And later:
This business of Chaos versus Law, for example, turned out to be more than religious dogma. It was a practical fact of existence, here. He was reminded of the second law of thermodynamics, the tendency of the physical universe toward disorder and level entropy. Perhaps here, that tendency found a more... animistic... expression. Or, wait a minute, didn't it in his own world too? What had he been fighting when he fought the Nazis but a resurgence of archaic horrors that civilized men had once believed were safely dead?

In this universe the wild folk of the Middle World might be trying to break down a corresponding painfully established order; to restore some primeval state where anything could happen. Decent humanity would, on the other hand, always want to strengthen and extend Law, safety, predictability. Therefore Christianity, Judaism, even Mohammedanism frowned on witchcraft, that was more allied to Chaos than to orderly physical nature. Though to be sure, science had its perversions, while magic had its laws. A definite ritual was needed in either case, whether you built an airplane or a flying carpet. Gerd had mentioned something about the impersonal character of the supernatural. Yes, that was why Roland had tried to break Durendal, in his last hour at Roncesvalles: so the miraculous sword would not fall into paynim hands... [p. 94-95]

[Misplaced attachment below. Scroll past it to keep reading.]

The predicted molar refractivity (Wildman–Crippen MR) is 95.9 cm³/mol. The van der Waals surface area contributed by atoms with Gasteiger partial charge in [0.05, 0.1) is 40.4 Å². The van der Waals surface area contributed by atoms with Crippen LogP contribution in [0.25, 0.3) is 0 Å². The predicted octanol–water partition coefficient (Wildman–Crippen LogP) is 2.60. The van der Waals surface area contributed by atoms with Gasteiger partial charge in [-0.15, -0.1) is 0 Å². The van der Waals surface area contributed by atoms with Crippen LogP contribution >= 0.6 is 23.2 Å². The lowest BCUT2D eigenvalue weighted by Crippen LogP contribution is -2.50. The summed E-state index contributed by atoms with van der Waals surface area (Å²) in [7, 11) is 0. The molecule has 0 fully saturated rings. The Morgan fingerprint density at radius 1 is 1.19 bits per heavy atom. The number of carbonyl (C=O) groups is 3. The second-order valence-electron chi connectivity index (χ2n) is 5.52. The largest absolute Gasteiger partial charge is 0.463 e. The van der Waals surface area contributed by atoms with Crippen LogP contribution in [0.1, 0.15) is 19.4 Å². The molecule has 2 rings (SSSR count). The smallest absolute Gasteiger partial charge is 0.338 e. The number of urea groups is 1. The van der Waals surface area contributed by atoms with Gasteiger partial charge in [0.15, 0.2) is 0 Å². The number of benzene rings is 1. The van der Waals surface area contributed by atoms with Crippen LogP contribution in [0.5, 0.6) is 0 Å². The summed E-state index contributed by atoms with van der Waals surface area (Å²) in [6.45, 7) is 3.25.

7 comments:

  1. That's pretty interesting. Definitely some food for thought about alignments in D&D. Thanks for posting it.

    - Ark